At the heart of the Coral Triangle – the global center of marine biodiversity – lies the small island developing state of Timor-Leste.
Indigenous legend holds that Timór Lorosa'e (‘East Rising Sun’) was created by a great crocodile, Lafaek Diak, that transformed itself into land so that its human friends could live there.
Imposing mountains – the spine of the mythological crocodile – dominate the center of the country. Ancient marine fossils litter their peaks.
Around two-thirds of the nation's people live in the narrow plain running along the country’s coastline, primarily making their living through fishing and farming.
Offshore, in the rich waters of the Coral Triangle, is a powerhouse, reef-building coral biodiversity hotspot, sometimes called 'the Amazon of the seas' due to its natural abundance and importance as habitat for marine species.
A changing climate
When it rains in the mountains in Timor-Leste, water barrels towards the coast at rapid speeds, filling the usually dry riverbeds.
Replenishing groundwater aquifers and feeding crops, the influx is usually greeted by farmers.
But the deluge of water is not always welcomed.
With the onset of climate change, flash floods are becoming more common and severe, damaging private and public property, farmlands, and irrigation channels.
Conversely, while sometimes the issue is too much water delivered too quickly, sometimes there is simply not enough water to go around.
Long hot dry seasons and livelihoods concentrated around water sources – compounded by poor land management practices – conspire to intensify run-off and sediment discharge.
Downstream, the coastal plains receiving the deluges are threatened also by rising sea levels and loss of mangrove wetlands – both crucial to people’s livelihoods and mitigating the impacts of climate change.
Upstream, communities are losing valuable top soil and facing increased erosion, landslides, and diminishing freshwater sources.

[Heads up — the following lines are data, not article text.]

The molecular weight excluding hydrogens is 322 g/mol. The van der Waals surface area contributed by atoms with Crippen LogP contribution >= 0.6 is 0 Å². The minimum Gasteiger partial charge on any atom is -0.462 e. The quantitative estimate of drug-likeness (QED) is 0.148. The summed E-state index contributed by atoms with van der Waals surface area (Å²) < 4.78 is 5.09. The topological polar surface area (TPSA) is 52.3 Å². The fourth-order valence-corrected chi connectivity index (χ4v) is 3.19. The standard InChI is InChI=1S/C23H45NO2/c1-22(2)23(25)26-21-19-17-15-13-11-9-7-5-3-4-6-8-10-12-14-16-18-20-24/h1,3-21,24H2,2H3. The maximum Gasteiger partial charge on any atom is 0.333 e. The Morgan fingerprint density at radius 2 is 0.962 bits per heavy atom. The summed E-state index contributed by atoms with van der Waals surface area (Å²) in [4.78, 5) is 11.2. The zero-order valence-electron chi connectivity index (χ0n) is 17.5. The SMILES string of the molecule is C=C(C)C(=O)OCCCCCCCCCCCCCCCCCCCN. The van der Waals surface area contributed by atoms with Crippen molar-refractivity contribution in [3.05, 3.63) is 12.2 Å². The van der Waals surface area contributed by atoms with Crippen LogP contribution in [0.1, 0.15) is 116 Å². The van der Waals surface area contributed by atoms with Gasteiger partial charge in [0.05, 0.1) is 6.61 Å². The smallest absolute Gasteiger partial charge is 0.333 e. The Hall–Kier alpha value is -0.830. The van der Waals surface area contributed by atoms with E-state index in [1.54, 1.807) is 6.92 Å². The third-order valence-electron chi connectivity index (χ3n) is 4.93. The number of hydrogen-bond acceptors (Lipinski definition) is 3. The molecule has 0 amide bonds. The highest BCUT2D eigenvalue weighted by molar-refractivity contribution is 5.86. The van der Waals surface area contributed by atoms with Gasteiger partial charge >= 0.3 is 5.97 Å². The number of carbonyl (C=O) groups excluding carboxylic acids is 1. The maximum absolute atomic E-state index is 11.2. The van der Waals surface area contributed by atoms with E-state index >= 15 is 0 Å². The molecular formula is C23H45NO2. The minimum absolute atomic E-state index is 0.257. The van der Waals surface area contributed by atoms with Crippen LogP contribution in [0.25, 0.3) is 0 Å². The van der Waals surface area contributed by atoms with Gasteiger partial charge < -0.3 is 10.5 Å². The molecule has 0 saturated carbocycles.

Preserving the environment, protecting people
Funded by the GEF's Least Developed Countries Fund, the Coastal Resilience Program is Timor-Leste's largest ever effort to conserve coastal ecosystems, with a view to protect people's livelihoods and forge more resilient communities in the face of climate change.
Implemented by the United Nations Development Programme (UNDP) in partnership with the Ministry of Agriculture and Fisheries, the program has been working on a national level and locally within seven of Timor-Leste’s municipalities – Dili, Liquiça, Bobonaro, Covalima, Manufahi, Manatuto, and Viqueque – to enact nature-based approaches to coastal protection and to develop supportive policies and institutional capacity.
Drawing on nature-based solutions
Taking a multi-faceted approach, the program has sought to address upstream and downstream processes simultaneously, while also offering people alternative livelihoods.
Downstream, fish-farming, mangrove protection and replanting, and livelihood diversification have been helping local communities take ownership of mangrove restoration and sustainable ecosystem management.
Upstream, on-the-ground, the program has focused on complementary land management measures with the planting of species such as casuarina, acacia and vetiver grass along riverbanks and on steep slopes.
Since 1940, Timor-Leste has lost 80 percent of its mangroves. Environmental factors, including sea level rise, more frequent storms, saltwater intrusion, and upstream sedimentation, are compounded by anthropogenic pressure, coastal development, and animal grazing, all of which expose the coastline to even greater risks.
Many communities living close to mangroves have not been aware of the importance of their functions and value. With few other options, they have often used them for fuel wood, construction, and grazing animals. In the alternative, many communities have cleared their mangroves for aquaculture and salt pond projects.
One child, one mangrove
Rehabilitating Timor-Leste's mangroves has been a key focus of the Coastal Resilience Program and since its inception in 2016, nearly 2,000 hectares of mangroves and wetlands have been conserved and restored on Timor’s north and south coasts.